By: Shahid Abdul-Karim
Nationwide – Shareef Abdul-Malik believes in doing for self.
That’s why he created WeBuyBlack.com, an online marketplace for black-owned businesses and sellers.
“It allows small black-owned businesses to grow by being exposed to an international market; it’s the largest online marketplace for black-owned businesses and sellers.” said web owner and entrepreneur Abdul-Malik, 23, of Washington D.C. These black-owned businesses may hire and create employment opportunities for those in our local communities.”
The website launched June 19, celebrating the 150 year anniversary of Juneteenth.
Since its launch, the site has over 2,000 registered businesses and sellers; more than 4,500 products uploaded and have reached 500,000 page views.
In December, the site garnered over 105,000 page views, according to Abdul-Malik.
There is no fee to upload a product to the site.
Abdul-Malik said he’d been inspired by institutions such as the Black Wall Street of Tulsa, Oklahoma that served the needs of the black community.
“This is a long term result after inspirational institutions such as the Black Wall Street which was burned down, ridding hope of family and community survival, financial independence, and the collective motivation to build for our next generation’s well-being,” said Abdul-Malik, a Howard University graduate.
“I didn’t come up with the idea of We Buy Black, I manifested the idea. I researched the needs in our community and the solution came to me by the words of “Do-for-self,” A concept I have been raised upon.”
Starting Feb. 1, the company will launch its largest campaign to circulate $100,000,000 on the website through Feb. 1, 2017. African-Americans have a current buying power of $1 trillion which is forecasted to reach $1.3 trillion by year 2017, according to a report published by www.nielsen.com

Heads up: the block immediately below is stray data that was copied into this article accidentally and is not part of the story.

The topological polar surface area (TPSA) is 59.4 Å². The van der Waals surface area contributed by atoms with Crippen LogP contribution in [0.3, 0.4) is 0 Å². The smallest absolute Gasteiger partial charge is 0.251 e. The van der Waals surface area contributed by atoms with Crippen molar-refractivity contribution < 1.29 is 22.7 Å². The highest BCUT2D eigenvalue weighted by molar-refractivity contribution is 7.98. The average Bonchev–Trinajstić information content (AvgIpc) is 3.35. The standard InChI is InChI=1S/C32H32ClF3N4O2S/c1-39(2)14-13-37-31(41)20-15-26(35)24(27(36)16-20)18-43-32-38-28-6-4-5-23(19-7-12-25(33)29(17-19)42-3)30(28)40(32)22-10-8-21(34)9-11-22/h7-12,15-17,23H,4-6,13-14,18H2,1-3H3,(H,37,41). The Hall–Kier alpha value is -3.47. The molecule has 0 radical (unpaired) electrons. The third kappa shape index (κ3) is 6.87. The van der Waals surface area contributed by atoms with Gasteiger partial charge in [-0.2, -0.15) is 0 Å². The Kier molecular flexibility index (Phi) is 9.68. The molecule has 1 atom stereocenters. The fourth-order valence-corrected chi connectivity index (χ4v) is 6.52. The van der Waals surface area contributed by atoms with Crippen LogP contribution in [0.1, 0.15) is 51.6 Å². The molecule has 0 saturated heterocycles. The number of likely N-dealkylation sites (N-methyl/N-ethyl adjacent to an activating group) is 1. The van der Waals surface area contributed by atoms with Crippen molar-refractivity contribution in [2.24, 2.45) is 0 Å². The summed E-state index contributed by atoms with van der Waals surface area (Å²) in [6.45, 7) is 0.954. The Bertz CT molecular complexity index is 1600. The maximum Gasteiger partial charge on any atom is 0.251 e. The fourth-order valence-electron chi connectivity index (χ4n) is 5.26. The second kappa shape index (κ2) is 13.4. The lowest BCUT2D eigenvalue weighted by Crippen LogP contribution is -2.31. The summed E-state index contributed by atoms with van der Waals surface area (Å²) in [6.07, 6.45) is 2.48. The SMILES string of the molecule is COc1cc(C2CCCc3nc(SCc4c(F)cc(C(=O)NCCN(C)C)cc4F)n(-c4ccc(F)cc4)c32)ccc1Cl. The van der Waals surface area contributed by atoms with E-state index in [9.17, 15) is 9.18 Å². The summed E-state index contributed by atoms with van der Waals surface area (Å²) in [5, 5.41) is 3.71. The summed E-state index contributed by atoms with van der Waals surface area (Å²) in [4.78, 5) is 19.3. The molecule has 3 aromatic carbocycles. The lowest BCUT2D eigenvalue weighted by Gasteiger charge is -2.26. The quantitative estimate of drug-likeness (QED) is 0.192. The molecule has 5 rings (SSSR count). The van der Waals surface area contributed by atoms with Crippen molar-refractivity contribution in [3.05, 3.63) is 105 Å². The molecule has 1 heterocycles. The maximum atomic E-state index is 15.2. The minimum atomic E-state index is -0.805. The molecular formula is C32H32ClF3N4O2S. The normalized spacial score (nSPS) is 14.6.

“The vendors asked for a more comprehensive platform that would allow for them to fully commit and launch their shops on the site,” said Abdul-Malik.
The company then hired a black owned engineering firm to reconfigure the website, adding features that will allow the black community to fully circulate its dollar within its own community, according to Abdul-Malik.
For an example, the site will allow non-profit organizations to apply for a referral code. “This code may be distributed to their congregations and supporters. When their supporters purchase from the site, they’ll enter that referral code and the organization will receive up to one percent of every purchase,” said Abdul-Malik.
Abdul-Malik said individuals may also apply for a referral code. “They are then able to sign up businesses and receive up to one percent of the businesses’ sales,” he said. “The beauty is vendors will always receive their full commission and will lose absolutely nothing by allowing someone to sign them up.
In addition to the referral system code, the site will allow customers to subscribe and receive their product on schedule, without having to reorder. Businesses who already sell subscription plans will now be able to incorporate their business on the site, according to website staff.
“When I first learned of WeBuyBlack.com, I was thrilled to see that something like this was being done. I signed on as a vendor thinking it would be another way to showcase products; to my surprise and delight things have gone very well quickly,” said Angela Williams, 37, of Kentucky, who started Forever Regal, a website offering a wide range of products imported or inspired by Africa.
“The customer responses have been amazing,” she said, “The team at WeBuyBlack.com have been supportive beyond my expectation.”
The site has attracted black-owned businesses from many parts of the world such as the United Kingdom, Nigeria, Australia, Kenya, and Canada.
Phoebe Mwanza, owner of The Prodigal Daughter, an Australian clothing and accessories label said her company is proud to be part of WeBuyBlack.com.
“WeBuyBlack.com is an important platform for those that want to support black-owned businesses like ours and for young businesses that would otherwise not have similar opportunities,” said Mwanza.
For freelance writing and public relation inquires reach Shahid Abdul-Karim at firstname.lastname@example.org or at 203 605-3844.